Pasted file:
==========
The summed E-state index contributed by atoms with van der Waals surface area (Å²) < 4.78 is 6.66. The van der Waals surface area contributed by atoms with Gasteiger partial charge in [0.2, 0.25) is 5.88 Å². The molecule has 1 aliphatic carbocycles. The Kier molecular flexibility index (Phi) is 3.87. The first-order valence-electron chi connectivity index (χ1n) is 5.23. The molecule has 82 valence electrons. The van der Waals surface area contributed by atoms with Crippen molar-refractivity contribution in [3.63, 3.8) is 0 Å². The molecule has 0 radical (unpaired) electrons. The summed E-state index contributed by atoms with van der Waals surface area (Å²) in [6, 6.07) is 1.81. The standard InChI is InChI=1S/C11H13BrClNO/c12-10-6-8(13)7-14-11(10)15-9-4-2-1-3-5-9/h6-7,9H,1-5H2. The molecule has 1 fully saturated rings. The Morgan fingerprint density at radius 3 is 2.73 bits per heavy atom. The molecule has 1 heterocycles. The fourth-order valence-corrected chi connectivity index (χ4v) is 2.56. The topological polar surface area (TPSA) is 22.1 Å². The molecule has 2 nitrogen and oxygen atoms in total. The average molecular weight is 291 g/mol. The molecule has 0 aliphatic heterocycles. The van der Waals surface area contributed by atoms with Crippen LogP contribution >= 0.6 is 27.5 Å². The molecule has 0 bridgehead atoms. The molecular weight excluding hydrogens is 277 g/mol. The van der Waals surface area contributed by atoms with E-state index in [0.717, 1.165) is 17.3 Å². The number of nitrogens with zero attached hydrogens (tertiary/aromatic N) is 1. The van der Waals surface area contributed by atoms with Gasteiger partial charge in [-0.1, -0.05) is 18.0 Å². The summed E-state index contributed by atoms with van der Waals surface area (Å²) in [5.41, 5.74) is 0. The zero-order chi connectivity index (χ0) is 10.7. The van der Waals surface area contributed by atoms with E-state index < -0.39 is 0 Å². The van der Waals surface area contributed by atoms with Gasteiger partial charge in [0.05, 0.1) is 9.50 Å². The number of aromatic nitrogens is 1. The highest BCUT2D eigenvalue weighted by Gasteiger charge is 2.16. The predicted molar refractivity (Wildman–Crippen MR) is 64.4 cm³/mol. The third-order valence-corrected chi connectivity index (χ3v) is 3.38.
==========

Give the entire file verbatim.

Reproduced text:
The summed E-state index contributed by atoms with van der Waals surface area (Å²) < 4.78 is 6.66. The van der Waals surface area contributed by atoms with Gasteiger partial charge in [0.2, 0.25) is 5.88 Å². The molecule has 1 aliphatic carbocycles. The Kier molecular flexibility index (Phi) is 3.87. The first-order valence-electron chi connectivity index (χ1n) is 5.23. The molecule has 82 valence electrons. The van der Waals surface area contributed by atoms with Crippen molar-refractivity contribution in [3.63, 3.8) is 0 Å². The molecule has 0 radical (unpaired) electrons. The summed E-state index contributed by atoms with van der Waals surface area (Å²) in [6, 6.07) is 1.81. The standard InChI is InChI=1S/C11H13BrClNO/c12-10-6-8(13)7-14-11(10)15-9-4-2-1-3-5-9/h6-7,9H,1-5H2. The molecule has 1 fully saturated rings. The Morgan fingerprint density at radius 3 is 2.73 bits per heavy atom. The molecule has 1 heterocycles. The fourth-order valence-corrected chi connectivity index (χ4v) is 2.56. The topological polar surface area (TPSA) is 22.1 Å². The molecule has 2 nitrogen and oxygen atoms in total. The average molecular weight is 291 g/mol. The molecule has 0 aliphatic heterocycles. The van der Waals surface area contributed by atoms with Crippen LogP contribution >= 0.6 is 27.5 Å². The molecule has 0 bridgehead atoms. The molecular weight excluding hydrogens is 277 g/mol. The van der Waals surface area contributed by atoms with E-state index in [0.717, 1.165) is 17.3 Å². The number of nitrogens with zero attached hydrogens (tertiary/aromatic N) is 1. The van der Waals surface area contributed by atoms with Gasteiger partial charge in [-0.1, -0.05) is 18.0 Å². The summed E-state index contributed by atoms with van der Waals surface area (Å²) in [5.41, 5.74) is 0. The zero-order chi connectivity index (χ0) is 10.7. The van der Waals surface area contributed by atoms with E-state index < -0.39 is 0 Å². The van der Waals surface area contributed by atoms with Gasteiger partial charge in [0.05, 0.1) is 9.50 Å². The number of aromatic nitrogens is 1. The highest BCUT2D eigenvalue weighted by Gasteiger charge is 2.16. The predicted molar refractivity (Wildman–Crippen MR) is 64.4 cm³/mol. The third-order valence-corrected chi connectivity index (χ3v) is 3.38.